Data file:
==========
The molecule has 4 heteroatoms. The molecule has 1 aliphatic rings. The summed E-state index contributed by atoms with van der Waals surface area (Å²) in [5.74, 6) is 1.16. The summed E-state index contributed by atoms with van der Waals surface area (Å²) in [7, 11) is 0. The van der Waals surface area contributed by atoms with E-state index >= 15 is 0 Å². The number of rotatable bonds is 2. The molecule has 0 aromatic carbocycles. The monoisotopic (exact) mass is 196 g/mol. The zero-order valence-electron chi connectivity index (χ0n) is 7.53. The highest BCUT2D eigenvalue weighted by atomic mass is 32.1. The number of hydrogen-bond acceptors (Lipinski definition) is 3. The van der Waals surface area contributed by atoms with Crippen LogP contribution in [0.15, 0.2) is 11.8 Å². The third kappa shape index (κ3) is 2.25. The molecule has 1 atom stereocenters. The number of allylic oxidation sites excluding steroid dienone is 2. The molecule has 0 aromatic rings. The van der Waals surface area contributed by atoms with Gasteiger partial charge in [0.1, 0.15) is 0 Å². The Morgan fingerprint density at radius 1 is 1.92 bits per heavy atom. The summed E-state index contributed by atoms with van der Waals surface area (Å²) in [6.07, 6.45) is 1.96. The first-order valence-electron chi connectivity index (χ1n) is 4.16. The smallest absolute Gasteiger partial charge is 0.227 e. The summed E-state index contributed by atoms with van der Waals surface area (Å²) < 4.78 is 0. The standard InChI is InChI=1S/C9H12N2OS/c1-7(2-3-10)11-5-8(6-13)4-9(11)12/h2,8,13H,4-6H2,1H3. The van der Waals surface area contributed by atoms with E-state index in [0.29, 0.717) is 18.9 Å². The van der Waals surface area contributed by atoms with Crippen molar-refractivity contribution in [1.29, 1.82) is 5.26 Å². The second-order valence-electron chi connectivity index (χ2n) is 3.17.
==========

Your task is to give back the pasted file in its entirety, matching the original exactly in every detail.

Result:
The molecule has 4 heteroatoms. The molecule has 1 aliphatic rings. The summed E-state index contributed by atoms with van der Waals surface area (Å²) in [5.74, 6) is 1.16. The summed E-state index contributed by atoms with van der Waals surface area (Å²) in [7, 11) is 0. The van der Waals surface area contributed by atoms with E-state index >= 15 is 0 Å². The number of rotatable bonds is 2. The molecule has 0 aromatic carbocycles. The monoisotopic (exact) mass is 196 g/mol. The zero-order valence-electron chi connectivity index (χ0n) is 7.53. The highest BCUT2D eigenvalue weighted by atomic mass is 32.1. The number of hydrogen-bond acceptors (Lipinski definition) is 3. The van der Waals surface area contributed by atoms with Crippen LogP contribution in [0.15, 0.2) is 11.8 Å². The third kappa shape index (κ3) is 2.25. The molecule has 1 atom stereocenters. The number of allylic oxidation sites excluding steroid dienone is 2. The molecule has 0 aromatic rings. The van der Waals surface area contributed by atoms with Gasteiger partial charge in [0.1, 0.15) is 0 Å². The Morgan fingerprint density at radius 1 is 1.92 bits per heavy atom. The summed E-state index contributed by atoms with van der Waals surface area (Å²) in [6.07, 6.45) is 1.96. The first-order valence-electron chi connectivity index (χ1n) is 4.16. The smallest absolute Gasteiger partial charge is 0.227 e. The summed E-state index contributed by atoms with van der Waals surface area (Å²) < 4.78 is 0. The standard InChI is InChI=1S/C9H12N2OS/c1-7(2-3-10)11-5-8(6-13)4-9(11)12/h2,8,13H,4-6H2,1H3. The van der Waals surface area contributed by atoms with E-state index in [0.29, 0.717) is 18.9 Å². The van der Waals surface area contributed by atoms with Crippen molar-refractivity contribution in [1.29, 1.82) is 5.26 Å². The second-order valence-electron chi connectivity index (χ2n) is 3.17.